The Germans of Berlin had good reason to be short on hope and long on fear of American pilots. U.S. planes had bombed the city relentlessly during World War II. But when Stalin ordered a land blockade of West Berlin in June, 1948 to drive the Allies out, their planes brought very different cargo to the city.
American and British pilots flew food and fuel into West Berlin, landing around the clock every few minutes for over a year. While off-duty, one of those pilots, Lt. Gail Halverson, met a group of German children while they watched the planes land. He was impressed that though they had been through hard times, they were willing to continue living on little as long as they knew the Allies would not abandon them. Knowing that none of them had tasted candy for years, he promised to drop some to them from his plane the next day. How would they recognize his plane, the children wanted to know? “I’ll wiggle my wings,” Halverson replied. Puzzled, one girl asked, “Vhat iss viggle?” Halverson demonstrated by holding out his arms and rocking back and forth.
The next day he demonstrated with his plane. The children were ecstatic, and started running in circles for joy. Halverson’s crew dropped the candy attached to three parachutes improvised from handkerchiefs. They decided to continue the drops, with candy donated from other servicemen. Bags of letters from grateful children began to arrive. Other crews joined the effort. Reporters dubbed them “the candy bombers” and the story spread throughout Europe and America. American candy companies donated tons of chocolate, chewing gum and Life Savers.
One man recalled years later what it meant to receive candy. As he walked to school one overcast, drizzly morning he could hear the planes landing nearby. “Suddenly, out of the mist came a parachute with a fresh Hershey chocolate bar from America. It took me a week to eat that chocolate bar. I hid it day and night. The chocolate was wonderful, but it wasn’t the chocolate that was most important. What it meant was that someone in America cared. That parachute represented hope. Hope that someday we would be free. Without hope the soul dies.”
Someone cared. That is a powerful action, especially when that care gives hope in the Bible sense, which is “confident expectation.” That is the hope we offer because behind our acts of love is the Gospel of forgiveness and redemption.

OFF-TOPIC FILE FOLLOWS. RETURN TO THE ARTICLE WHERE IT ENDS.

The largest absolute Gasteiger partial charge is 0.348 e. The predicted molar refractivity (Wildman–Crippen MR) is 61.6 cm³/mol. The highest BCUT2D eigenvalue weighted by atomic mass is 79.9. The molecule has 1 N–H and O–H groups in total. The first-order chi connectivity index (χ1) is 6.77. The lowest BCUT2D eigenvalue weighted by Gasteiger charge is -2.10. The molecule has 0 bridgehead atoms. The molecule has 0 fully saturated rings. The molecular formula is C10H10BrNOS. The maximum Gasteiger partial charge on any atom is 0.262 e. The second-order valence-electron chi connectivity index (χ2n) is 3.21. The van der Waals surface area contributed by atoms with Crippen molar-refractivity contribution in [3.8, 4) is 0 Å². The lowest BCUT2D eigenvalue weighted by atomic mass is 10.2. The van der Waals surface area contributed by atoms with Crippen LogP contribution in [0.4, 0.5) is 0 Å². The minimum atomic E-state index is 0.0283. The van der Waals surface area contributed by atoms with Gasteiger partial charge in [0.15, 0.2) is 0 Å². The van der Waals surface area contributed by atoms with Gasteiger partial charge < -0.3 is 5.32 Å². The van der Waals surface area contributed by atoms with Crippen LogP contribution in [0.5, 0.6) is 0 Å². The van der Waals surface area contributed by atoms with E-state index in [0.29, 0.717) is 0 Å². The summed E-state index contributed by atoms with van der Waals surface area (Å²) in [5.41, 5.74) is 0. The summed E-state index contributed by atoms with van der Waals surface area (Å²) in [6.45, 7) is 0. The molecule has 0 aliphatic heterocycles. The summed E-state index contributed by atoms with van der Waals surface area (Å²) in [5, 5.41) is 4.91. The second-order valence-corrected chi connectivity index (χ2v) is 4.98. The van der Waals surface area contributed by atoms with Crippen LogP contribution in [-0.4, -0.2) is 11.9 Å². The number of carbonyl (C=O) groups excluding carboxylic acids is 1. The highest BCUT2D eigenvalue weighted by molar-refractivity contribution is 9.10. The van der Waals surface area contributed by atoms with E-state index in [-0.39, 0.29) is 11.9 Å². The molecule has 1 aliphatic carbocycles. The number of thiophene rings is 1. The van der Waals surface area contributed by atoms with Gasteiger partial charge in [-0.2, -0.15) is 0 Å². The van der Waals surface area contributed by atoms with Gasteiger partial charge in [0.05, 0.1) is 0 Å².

Here are some ordinary suggestions for giving extraordinary hope.
1) Pray—Ask God to open your eyes to the needs of those around you. Recently a friend who works as a teacher assistant in a local government school noticed one boy in special need. She learned that he was living with his grandmother because his father had abandoned his family and his mother rejected him, telling him that she wished he had not been born. Our friend became involved in buying clothing for him and otherwise assuring him by action and word that God loves him . Likewise, once you ask God to show you someone in need, you probably will find that person right along your pathway.
2) Listen carefully to prayer requests in church meetings and other places for someone who is going through hard times. Without warning, meet with or call that person and pray with him or her. Pray as specifically as possible and with heartfelt passion. It does not matter if the person is not a Christian, but it is helpful if it is someone that you do not know well. If it is not possible to call, then email a prayer.
3) Send a gift of love through Voice of the Martyrs (VOM). There are a variety of ways to do this, which are detailed on the VOM website. You can send an “action pack” to a family in a country where there is much suffering. Currently, VOM is targeting Sudan, Iraq and Pakistan. VOM gives detailed instructions on practical items to purchase, specific to the needs in each country, and provides a special bag for packaging. You send the packed bag to VOM, and they ship it to the family. My family enjoyed doing this for Christmas. Another creative idea is a Colombia parachute. VOM provides instructions on how to make a parachute, to which is attached a bag of special items and dropped from a plane over a Marxist guerilla camp in Colombia. One caution: in their persecution updates, VOM tends to sensationalize stories occasionally. For that reason I rely on Compass Direct for the most reliable news on persecuted believers. But I appreciate VOM’s active program that offers us practical ways to give hope to persecuted believers and those they are seeking to reach with the Gospel of hope.